51
Notes to the Consolidated Financial Statements continued
For the year ended 30 June 2016
nib holdings limited

3. RISK MANAGEMENT

The financial condition and operations of the Group are affected by a number of key financial risks including insurance risk, interest rate risk,
credit risk, market risk, liquidity risk, financial risk and fiscal risk, and non-financial risks including sovereign risk, operational risk, regulatory
and compliance risk. Notes on the Group’s policies and procedures in respect of managing the financial risks are set out in this note below.

a) Objectives in managing risks arising from private health insurance contracts and policies for mitigating those risks

nib’s Board of Directors determines the Group’s overall risk appetite and approves the risk management strategies, policies and practices to
ensure that risks are identified and managed within the context of this appetite.

The Group’s risk management framework manages risks through a three lines of defence model. The three lines of defence model provides
defined risk ownership responsibilities with functionally independent oversight and assurance. nib’s Group risk management framework
manages risks through:

 The Board of nib is ultimately responsible for the risk management framework and oversees its operation by management to operate
within the approved risk appetite statement.
 The establishment of the Audit Committee and the Risk and Reputation Committee to assist the Board in the execution of its
responsibilities:
• The Audit Committee’s responsibilities include:
- reviewing the annual reports and other financial information distributed externally;
- recommending the appointment and remuneration of the external auditor;
- reviewing the performance and independence of the external auditor; and
- reviewing the Group’s systems and procedures for compliance with legal and regulatory requirements as they relate to the
integrity of the Group’s financial statements and other material regulatory documents;
- reviewing the performance and independence of the Appointed Actuary;
- reviewing the adequacy of nib’s corporate reporting processes and the integrity of nib's financial statements and other material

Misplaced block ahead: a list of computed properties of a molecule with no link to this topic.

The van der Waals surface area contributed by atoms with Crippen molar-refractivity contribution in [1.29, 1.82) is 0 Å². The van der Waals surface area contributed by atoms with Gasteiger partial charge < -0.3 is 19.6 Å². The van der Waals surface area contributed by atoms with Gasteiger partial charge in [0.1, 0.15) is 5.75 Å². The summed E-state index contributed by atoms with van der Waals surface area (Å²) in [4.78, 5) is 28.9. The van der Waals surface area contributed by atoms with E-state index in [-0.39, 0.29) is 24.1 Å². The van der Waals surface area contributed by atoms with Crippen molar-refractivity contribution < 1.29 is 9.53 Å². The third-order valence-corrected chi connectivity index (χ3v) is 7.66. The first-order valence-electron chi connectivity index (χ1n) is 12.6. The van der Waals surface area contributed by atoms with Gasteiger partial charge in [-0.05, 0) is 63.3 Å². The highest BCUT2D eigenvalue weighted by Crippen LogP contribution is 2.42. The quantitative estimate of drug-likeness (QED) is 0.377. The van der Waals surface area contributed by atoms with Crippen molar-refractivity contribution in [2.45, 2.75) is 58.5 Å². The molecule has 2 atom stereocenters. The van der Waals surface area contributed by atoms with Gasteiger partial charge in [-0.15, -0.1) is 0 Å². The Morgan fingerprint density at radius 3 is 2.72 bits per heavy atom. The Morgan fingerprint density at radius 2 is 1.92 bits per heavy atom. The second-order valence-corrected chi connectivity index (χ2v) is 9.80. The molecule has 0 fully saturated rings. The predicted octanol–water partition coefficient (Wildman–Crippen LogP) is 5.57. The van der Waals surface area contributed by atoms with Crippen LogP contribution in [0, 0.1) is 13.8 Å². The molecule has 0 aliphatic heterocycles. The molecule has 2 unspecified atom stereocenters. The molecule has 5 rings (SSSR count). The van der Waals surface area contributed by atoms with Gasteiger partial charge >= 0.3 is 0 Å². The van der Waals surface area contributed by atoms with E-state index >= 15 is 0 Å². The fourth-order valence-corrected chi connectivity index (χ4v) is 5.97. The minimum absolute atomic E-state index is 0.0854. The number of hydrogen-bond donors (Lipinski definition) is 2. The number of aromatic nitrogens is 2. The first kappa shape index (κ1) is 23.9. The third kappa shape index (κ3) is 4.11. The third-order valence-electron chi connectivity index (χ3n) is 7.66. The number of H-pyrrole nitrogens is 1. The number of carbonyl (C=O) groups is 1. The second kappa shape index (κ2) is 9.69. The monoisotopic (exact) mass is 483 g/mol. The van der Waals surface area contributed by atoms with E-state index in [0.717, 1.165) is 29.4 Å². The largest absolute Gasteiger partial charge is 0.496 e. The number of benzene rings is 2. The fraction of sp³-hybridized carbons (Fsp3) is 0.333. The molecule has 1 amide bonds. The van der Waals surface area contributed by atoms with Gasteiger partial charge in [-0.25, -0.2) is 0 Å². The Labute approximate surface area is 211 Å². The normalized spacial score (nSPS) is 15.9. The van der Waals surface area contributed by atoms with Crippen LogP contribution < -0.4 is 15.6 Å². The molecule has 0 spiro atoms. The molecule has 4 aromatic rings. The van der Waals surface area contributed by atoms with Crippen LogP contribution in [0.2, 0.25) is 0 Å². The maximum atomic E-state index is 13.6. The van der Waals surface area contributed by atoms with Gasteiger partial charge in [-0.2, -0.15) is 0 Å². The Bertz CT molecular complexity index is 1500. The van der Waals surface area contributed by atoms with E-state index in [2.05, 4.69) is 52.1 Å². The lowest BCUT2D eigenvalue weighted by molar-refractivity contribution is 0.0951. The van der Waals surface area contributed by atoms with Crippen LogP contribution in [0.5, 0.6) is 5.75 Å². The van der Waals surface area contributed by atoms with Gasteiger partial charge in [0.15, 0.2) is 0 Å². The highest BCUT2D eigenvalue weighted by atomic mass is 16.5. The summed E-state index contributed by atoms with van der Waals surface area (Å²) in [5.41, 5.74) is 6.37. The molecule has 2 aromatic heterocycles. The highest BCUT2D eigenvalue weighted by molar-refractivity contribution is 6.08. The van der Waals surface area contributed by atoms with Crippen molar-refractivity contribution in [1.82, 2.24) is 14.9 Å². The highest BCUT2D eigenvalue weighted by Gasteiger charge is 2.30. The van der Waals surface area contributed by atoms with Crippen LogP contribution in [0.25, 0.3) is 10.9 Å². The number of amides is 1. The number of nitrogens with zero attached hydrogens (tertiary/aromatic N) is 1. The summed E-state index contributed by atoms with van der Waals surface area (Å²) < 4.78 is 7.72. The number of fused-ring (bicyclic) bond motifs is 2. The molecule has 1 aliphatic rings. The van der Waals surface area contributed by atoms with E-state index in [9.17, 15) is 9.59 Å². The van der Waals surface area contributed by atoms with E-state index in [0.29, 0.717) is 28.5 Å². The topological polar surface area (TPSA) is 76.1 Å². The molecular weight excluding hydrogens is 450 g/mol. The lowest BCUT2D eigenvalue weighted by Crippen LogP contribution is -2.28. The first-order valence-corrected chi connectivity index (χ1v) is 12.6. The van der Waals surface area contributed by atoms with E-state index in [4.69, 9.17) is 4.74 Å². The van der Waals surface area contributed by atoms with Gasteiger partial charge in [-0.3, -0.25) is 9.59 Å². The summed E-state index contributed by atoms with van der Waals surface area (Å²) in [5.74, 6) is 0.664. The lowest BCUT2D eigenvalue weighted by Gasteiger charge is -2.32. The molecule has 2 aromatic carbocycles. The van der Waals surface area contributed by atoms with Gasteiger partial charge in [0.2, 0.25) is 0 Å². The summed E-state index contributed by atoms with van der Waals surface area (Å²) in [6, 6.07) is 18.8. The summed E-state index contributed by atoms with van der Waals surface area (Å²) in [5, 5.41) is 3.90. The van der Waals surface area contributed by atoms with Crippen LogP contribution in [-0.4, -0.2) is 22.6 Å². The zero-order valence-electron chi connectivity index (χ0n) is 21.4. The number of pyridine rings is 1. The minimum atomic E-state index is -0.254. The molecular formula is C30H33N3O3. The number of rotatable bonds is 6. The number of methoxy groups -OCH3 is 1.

regulatory documents.
• The Risk and Reputation Committee’s responsibilities include:
- assisting the Board to review the effectiveness of the Group’s system of internal control;
- recommending the appointment and remuneration of the internal auditor;
- reviewing the performance and independence of the internal auditor;
- monitoring the risk management system; and
- reviewing the Group’s systems and procedures for compliance with legal and regulatory requirements other than those monitored
by the Audit Committee.

 The Group’s internal policies and procedures designed to mitigate such risks:
• The maintenance and use of management information systems which provide up to date, reliable data on the risks which the
business is exposed to at any point in time.
• Actuarial models, using information from the management information systems, are used to calculate premiums and monitor claims
patterns. Past experience and statistical methods are used as part of the process.
• A rigorous approach to product design to mitigate the risk of the Group being exposed to adverse selection.
• Maintenance of reserves in excess of solvency and capital adequacy regulatory requirements.
• An investment strategy which delivers a diversified portfolio with a heavier weighting to defensive assets versus growth assets.
• The maintenance of defined underwriting processes where applicable.

 Internal audit which provides independent assurance to senior management and Directors regarding the adequacy of controls over
activities where the risks are perceived to be high.

 Regular risk and compliance reporting.

 nib health funds limited is subject to the application of standards for solvency and capital adequacy. From 1 July 2015, section 92 of the
Private Health Insurance (Prudential Supervision) Act 2015 (Cth) provides the Australian Prudential Regulation Authority (APRA) with the
power to issue prudential standards. The relevant standards determined by APRA are the Health Insurance (Prudential Standard)
Determination No. 2 of 2015 – HPS 100 Solvency Standard and the Health Insurance (Prudential Standard) Determination No 3 of 2015
– HPS 110 Capital Adequacy.

52
Notes to the Consolidated Financial Statements continued
For the year ended 30 June 2016
nib holdings limited

3. RISK MANAGEMENT continued

a) Objectives in managing risks arising from private health insurance contracts and policies for mitigating those risks continued

• The Solvency and Capital Adequacy Standards are an integral component of the prudential reporting and management regime for
registered private health insurers.
• These standards impose a two tier capital requirement on private health insurers with each tier considering the capital requirements
in a different set of circumstances.
• The first tier – solvency – is intended to ensure the basic solvency of the fund (that is, in the unlikely event of a wind-up); at any time
on a run-off, the fund’s financial position is such that the insurer will be able to meet, out of the fund’s assets, all liabilities incurred for